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Investment strategy
December 20, 2021
2 mins

Aftermath of Chile’s election: Boric and what comes next

December 20, 2021
2 mins
Jorge Amato
Head of Latin America Investment Strategy

The recent outcome of Chile’s election will pose several challenges for the country with a divided Congress and left-leaning President presiding over constitutional and taxation changes. We believe 2022 is likely to be a volatile and highly politically sensitive year for Chilean markets.

  • Chileans went to the polls on December 19 for the second round of presidential elections. Left-leaning Gabriel Boric won the runoff to be the next president of Chile with 55.9% of the votes. In the end, voter turnout, specifically young voters, decided the outcome. This race had the highest level of voter turnout since voting became voluntary in Chile, reaffirming the high level of public discontent with growing income and wealth inequality as we saw during the social protests that erupted in 2019.
  • Boric’s victory will likely be unwelcomed by investors. The fact that the uncertainty over the presidency is over could bring some respite to markets in the coming weeks. However, he will have to prove himself by consistently sending the right signals if he wants to avoid the consequences of a potential market driven negative spiral in the economy.
  • The re-write of the Constitution will be a key driver of uncertainty in 2022. A draft is expected around mid-year. A mandatory referendum will follow for final approval (or rejection). The importance of the shape of this new document cannot be understated as it lays the basic rules of governance, rights and principles of the country.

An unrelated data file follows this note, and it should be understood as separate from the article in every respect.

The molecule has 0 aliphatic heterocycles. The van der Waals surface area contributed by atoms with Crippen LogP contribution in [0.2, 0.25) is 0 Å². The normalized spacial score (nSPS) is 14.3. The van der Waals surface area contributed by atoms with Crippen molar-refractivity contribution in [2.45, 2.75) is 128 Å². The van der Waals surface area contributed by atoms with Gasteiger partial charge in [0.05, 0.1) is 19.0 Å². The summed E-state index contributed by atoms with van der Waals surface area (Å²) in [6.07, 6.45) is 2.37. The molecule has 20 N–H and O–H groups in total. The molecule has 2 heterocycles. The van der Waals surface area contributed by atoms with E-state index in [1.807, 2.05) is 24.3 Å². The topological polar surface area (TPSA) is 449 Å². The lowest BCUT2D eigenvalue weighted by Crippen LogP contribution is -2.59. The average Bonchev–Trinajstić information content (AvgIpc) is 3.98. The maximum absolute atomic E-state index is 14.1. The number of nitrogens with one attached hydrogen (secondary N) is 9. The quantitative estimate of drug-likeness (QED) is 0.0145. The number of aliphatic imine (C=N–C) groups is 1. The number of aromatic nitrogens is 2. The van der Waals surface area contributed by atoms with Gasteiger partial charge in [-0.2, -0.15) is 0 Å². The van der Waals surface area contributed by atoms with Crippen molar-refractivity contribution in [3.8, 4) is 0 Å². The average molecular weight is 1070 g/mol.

• Chile’s Congress remains highly divided. Boric’s more extreme proposals are unlikely to become reality. Attempts at major changes in legislation could get stuck in congress, especially until after the new constitution is approved.
  • The country’s higher fiscal spending and debt burden, the drawdown in pension fund saving accounts combined with political uncertainty provide a highly uncertain and challenging backdrop for the economy. A sharp economic slowdown is expected in 2022 to around 3-4% relative to the strong 12% rebound of 2021. Inflation should also retrace to around 3.5% from close to 7% in 2021.
  • Markets have been pricing in risks. The Chilean peso, unable to benefit from favorable terms of trade, is trading above 850 CLP/USD and is the worst performing in the region, down around 17% year-to-date (YTD). The equity market is down nearly 25% YTD in USD terms and trades at around 11x 2022 forward price-earnings, a 2x standard deviation move below its long-term average.
  • We expect Chilean markets, despite their historical attractiveness, to trade with a high degree of volatility and sensitivity to political uncertainty and economic data in 2022. It is a market that has the potential to be at either extreme of the performance range, depending on their response and policy choices, somewhat of a digital outcome proposition and not the most palatable for asset allocators.


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